Germany and until her acceptance of the
State College position has resided in
J. C. Round of the Oakeedale Trihune
was at the county seat Saturday miug
linc with the brethren.
Ora Slate, accompanied by his father,
left Monday moraine for the upper St.
Joe country, where tbf-y will spend two
weeks in camp, expecting to bay a few
, deer besides other inrjre game.
Mr. and lire. W. H. Uelroee aud their
; son pullpd in Sunday i v^ninc from Spo
■ kf»ne, where they had been enjoying the
eights connected with the Interstate
Miss Irene Moore came down from
S| okaDe Sunday evening, and remained
j until after the O'Neill and Kuhn wedding.
Mr. and Mrs J P. Ripley and Mr. and
| Mrs. Samuel Ellis left yesterday for an
j extended trip east, expecting to be gone
,at least two months. They will first go
j to lowa and visit with relatives, later
j going to Tennepsee, which was the old
j stamping ground of all the parties
Tom Matlock of Pullman was mingling
with the brethren in Colfax this week.
Mr. and Mrs. G. W. Ripley returned
Sunday evening from Spokane, where
they spent the previoug week at the In
terstate Fair and taking in the sights
at the Falls City.
Milan Still of Revere was attending to
business in Colfax the first of the week.
Mrs. Ivan Chase and sons went to
Spokane Friday to fake in the last day
of the Interstate Fair, which she pro
nounced firet class ia every respect. They
returned Sunday evening.
J. E. Minnis, Sr , left Monday for Lan
sing, Michigan, where he will remain un
til spring, expecting to return to Colfax
at that time. J. B. Minnis, Jr., and
Mrs. Minnie accompanied him as fur as
Spokane, returning Wednesday.
P. S. Pease o! Spokane was transact
ing business in this end of Whitman
H. H. Wheeler, ex county auditor,
reached town Sunday direct from Bell
inglmm. He left Wednesday for his
ranch in Pleasant valley.
Charles I). Atkins of Tacoma, Past
Grand Master and Grand Lecturer of the
Masonic Fraternity of the of ate of Wash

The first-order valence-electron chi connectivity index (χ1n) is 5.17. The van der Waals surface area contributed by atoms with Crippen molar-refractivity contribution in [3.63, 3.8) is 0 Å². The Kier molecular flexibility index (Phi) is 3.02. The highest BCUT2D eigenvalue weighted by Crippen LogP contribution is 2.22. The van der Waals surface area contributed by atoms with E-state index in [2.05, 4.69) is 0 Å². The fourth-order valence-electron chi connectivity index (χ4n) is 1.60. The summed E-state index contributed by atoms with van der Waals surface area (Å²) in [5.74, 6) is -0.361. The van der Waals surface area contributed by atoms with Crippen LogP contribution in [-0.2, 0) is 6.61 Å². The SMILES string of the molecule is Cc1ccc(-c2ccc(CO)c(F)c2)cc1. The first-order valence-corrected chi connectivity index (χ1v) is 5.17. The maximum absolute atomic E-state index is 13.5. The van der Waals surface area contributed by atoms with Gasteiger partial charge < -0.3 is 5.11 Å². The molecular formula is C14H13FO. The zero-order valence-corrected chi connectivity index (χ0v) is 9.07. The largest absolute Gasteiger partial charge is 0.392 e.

ington, arrived in Colfax Sunday morn
ing, visiting the local lodge and instruct
ing che members in the work while here.
Mr.jAtkins left Wednesday morning for
La Crosse to visit the lodge there.
Mrs. H. W. Cann'eld of Spokane was
the guest of Mrs. Ivan Chase a couple of
days this week, returning home Thurs-
John Pattison is down from Spokane
this week, attending to legal business.
Mrs. Edwin T. Cuman and children of
Spokane, who have been gueets here of
Mrs. R. L. McCroskey, returned to their
William Codd came down from Spo
kane Wednesday in his new auto, which
is a beauty, co6ticg $3800.
Miss Roberta Newman is supplying in
school district No. 111, known as the
Hamilton district, duriDg the absence of
the teacher on account of pickness.
Dr. G. A. Chapman left Wednesday for
Paeco, where he will remain beveraldays.
Mr. and Mrs. H. J. Wilcox, Mr. and
Mrs. George H. Shirkey, Mr. and Mrs.
Otto L. Glaser, Mrs. J. A. Balsiger, J. L.
Neil and Virgil T. McCroskey were among
the Colfaxites who attended the pipe
organ recital at Pullman Tuesday night.
One and all epeak of it in the highest
Henry Fowler and family have moved
to town and are living at 922 Main
Mrs. W. J. Windus and Mrs. Alice
Felch left for Walla Walla Tuesday to
attend the meeting of the State Feder«